Moshe heard that his rebbi and mentor, Rav Cohen* was in failing health and his family was having a hard time. Medical expenses had exhausted all the family’s personal funds and there were no gemachim left that they hadn’t turned to. The Cohens needed a very large sum of money. Moshe’s heart went out to his rebbi, but his two yetzers carried on a raging debate within him about making the loan. Should he, shouldn’t he? Could he couldn’t he?
Finally, Moshe realized that he had to settle this inner battle one way or the other and, in the face of his fears and trepidations, he strengthened his resolve and made a commitment to loan the money to the Cohen family. He went to his bank and nervously ordered the transfer of the money.
The loan, baruch Hashem, accomplished its purpose. Rav Cohen’s family was able to care for their ailing parent without the specter of debt overwhelming them. As for Moshe, the day after he transferred the money and before he started to worry about the significant hole the loan had made in his bank account, Moshe noticed that his stock-market shares began to increase in value. In just six weeks, Moshe’s holdings increased in an amount equal to the size of the loan! After that, the stocks remained stable without any unusual fluctuation, unlike Moshe’s emunah, which now took a sharp rise, and kept rising.
Three months after this inexplicable event, a close relative of David’s told Moshe of David’s plight and asked if Moshe could help out with even a small amount. Moshe asked a few questions and soon understood that David required a bit more than a few hundred dollars to avoid having to sell his home. Again, in a quiet moment, Moshe sat down and battled with himself, wondering whether to give or not to give, whether to worry about getting repaid or left in the lurch. Moshe reminded himself of the chazal that says charitable loans have the most dependable Co-signer in the world, as he had already been privy to see.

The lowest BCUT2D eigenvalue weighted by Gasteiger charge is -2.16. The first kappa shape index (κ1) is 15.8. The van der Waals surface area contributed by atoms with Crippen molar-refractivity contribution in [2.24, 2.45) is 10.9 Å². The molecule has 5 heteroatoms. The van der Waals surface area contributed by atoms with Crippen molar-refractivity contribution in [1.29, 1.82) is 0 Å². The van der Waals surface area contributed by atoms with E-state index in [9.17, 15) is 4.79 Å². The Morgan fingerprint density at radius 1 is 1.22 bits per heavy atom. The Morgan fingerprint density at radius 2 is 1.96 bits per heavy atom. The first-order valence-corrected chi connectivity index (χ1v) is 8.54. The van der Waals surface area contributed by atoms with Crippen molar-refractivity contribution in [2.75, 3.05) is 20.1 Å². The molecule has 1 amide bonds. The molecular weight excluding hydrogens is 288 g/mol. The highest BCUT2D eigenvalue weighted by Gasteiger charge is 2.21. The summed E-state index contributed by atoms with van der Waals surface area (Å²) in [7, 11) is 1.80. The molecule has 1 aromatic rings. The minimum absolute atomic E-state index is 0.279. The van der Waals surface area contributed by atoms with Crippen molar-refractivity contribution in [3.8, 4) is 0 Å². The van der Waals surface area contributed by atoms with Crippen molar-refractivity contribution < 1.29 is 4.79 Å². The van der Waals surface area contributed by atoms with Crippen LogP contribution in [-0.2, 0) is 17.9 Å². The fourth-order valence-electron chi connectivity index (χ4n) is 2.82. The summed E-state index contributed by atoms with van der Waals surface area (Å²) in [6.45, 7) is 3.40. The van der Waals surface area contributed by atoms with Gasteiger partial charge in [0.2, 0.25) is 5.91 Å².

Moshe made arrangements through the mutual relative, a Rav, to have David sign a loan agreement and turned over the money to the Rav.
David got off the bus and plodded slowly homeward. His wife, holding the hand of their youngest child, was half-running toward him breathlessly, trying incoherently to tell him something.
“Hurry, David, hurry home. There’s a phone call … Rabbi Levi* … something about a loan, a large loan … your cousin in America … he’s holding on … go answer the phone…”
David raced up the stairs and picked up the phone. Rabbi Levi explained briefly that a friend of his had called from the States. His friend was David’s cousin, who had arranged with an unknown donor to loan David a really large sum of money on easy terms and asked when David could come to his house to sign the loan agreement.
“I’ll be right over,” he gasped.
Once again, Moshe saw the workings of hashgachah clearly. About a week after David signed the loan agreement, Moshe’s brother called him with good news. It seemed there was more to the inheritance they had recently received from their uncle. The accountant and lawyer for the estate had withheld a large amount in reserve to cover taxes and other expenses. When all the outstanding charges were paid, the remainder of the reserve could be paid out to the heirs almost immediately.
Moshe’s share (you’ve probably guessed it) was equal to the amount of his loan to David. Hodu laShem ki tov! This really happened.
*Names have been changed